Top 10 Dancing Characters in Fiction We’d Like to See on “Dancing with the Stars”

Nastia Liukin, a Gold Medal-winning Olympic gymnast, and Derek Hugh, semifinals, spring 2015.

Nastia Liukin, a Gold Medal-winning Olympic gymnast, and Derek Hugh, semifinals, Spring 2015.

I am a fan of Dancing With the Stars.  In my favorite season, Meryl Davis and Charlie White, the Olympic Gold Medal-winning ice-dancers, competed for the Mirror Ball Trophy. (Meryl won.)

This fall the show was lacklustre, possibly because two women dropped out with health emergencies. After Tamar Braxton was hospitalized for blood clots, there was Bindi, the plucky teenager whom the judges and interviewers deemed “the nicest girl in the world,” “inspiring,” “my favorite person,” and “the person whose best friend I’d like to be if I were younger.” Guess who won?  Bindi!  And she was an elegant dancer, but didn’t have much competition at the end.  Or any!  I rooted for Carlos, but he was eliminated in the semi-finals.

Here is my solution to the slump:  a list of the Top 10 Dancing Literary Characters I’d like to see on DWTS. The mechanics of bringing them to life would be difficult, but it’s Hollywood!


1 Mr. Darcy from Pride and Prejudice.  He is  “hot” (sorry, I got that horrible word from DWTS), but he is also snobbish.  After Darcy rejects the Bennet girls at a dance and deems Jane a gold digger, he notices Lizzie’s grace and intelligence. But it is too late:  Lizzie is prejudiced.   Eventually they fall in love.  Well, he was kind to her, but she also likes his mansion and  estate. So wouldn’t we like to see Darcy dancing?  Yes!  He is so proud.  How about the Samba?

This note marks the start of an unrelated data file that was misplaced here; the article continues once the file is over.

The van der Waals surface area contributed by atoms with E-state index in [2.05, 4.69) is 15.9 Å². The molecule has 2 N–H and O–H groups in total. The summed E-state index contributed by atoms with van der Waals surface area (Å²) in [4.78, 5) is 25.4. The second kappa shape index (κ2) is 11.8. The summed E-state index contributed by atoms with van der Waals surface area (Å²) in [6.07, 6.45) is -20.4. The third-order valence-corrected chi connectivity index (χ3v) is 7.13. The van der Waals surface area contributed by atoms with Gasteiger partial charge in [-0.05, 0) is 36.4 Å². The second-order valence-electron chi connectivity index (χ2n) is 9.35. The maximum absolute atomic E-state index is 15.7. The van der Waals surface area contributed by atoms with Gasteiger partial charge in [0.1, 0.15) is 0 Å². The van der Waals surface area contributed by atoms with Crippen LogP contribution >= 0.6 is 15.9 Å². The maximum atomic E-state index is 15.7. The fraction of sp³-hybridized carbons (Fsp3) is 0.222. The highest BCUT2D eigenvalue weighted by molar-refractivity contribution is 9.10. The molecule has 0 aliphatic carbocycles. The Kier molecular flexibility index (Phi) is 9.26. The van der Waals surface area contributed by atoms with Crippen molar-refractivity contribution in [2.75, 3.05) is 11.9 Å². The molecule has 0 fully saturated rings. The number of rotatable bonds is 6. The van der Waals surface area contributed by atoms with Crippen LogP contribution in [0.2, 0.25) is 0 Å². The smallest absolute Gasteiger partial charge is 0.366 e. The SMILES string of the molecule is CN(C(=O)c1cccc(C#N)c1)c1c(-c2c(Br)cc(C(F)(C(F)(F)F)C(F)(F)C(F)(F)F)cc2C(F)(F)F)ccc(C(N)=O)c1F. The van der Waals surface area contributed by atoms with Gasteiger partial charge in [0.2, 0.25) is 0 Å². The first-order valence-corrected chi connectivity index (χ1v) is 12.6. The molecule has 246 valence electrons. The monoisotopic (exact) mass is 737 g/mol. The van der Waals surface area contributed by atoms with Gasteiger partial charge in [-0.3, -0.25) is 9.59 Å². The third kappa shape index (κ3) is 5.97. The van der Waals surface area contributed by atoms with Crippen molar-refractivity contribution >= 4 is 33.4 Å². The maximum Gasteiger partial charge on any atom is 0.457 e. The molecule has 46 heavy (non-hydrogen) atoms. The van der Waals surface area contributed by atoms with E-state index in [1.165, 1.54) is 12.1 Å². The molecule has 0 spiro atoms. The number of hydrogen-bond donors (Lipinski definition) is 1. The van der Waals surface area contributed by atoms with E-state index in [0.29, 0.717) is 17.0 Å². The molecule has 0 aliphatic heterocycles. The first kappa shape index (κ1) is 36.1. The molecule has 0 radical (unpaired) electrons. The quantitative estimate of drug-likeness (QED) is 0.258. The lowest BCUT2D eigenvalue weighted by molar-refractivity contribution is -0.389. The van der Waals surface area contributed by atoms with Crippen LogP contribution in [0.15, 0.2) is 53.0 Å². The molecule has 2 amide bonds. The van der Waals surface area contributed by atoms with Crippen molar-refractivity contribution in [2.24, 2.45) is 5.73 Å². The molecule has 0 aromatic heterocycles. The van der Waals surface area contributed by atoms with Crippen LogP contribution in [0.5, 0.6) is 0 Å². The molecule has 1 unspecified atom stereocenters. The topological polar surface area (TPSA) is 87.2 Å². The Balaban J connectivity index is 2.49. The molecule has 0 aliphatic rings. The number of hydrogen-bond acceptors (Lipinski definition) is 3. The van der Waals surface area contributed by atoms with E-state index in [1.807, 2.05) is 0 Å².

2. Prince Turveydrop in Dickens’s Bleak House. I adore the harried Prince Turveydrop who runs a dancing school to support his father, Mr. Turveydrop, a model of “deportment.” And Prince is engaged to Caddy Jellyby, my favorite sulky character in literature.  Her philanthropist mother turns her into a secretary-drone, but she secretly learns housekeeping skills from Miss Flite, a sweet but addled old woman who spends her days trying to settle an imaginary lawsuit in Chancery.  Prince needs some fun:  let him do the Jive!

3. Natasha in War and Peace is the belle of the ball, and she also does a lively folk dance. She’s got passion:  let’s see her do the Paso Doble!

4. At a dance, Jo in Little Women burns the back of her dress while standing too close to the fire. Her neighbor, Laurie, rescues her,  and they dance and romp in the hallway.  What would this tomboy dance on DWTS?   Something athletic, possibly the Quick Step!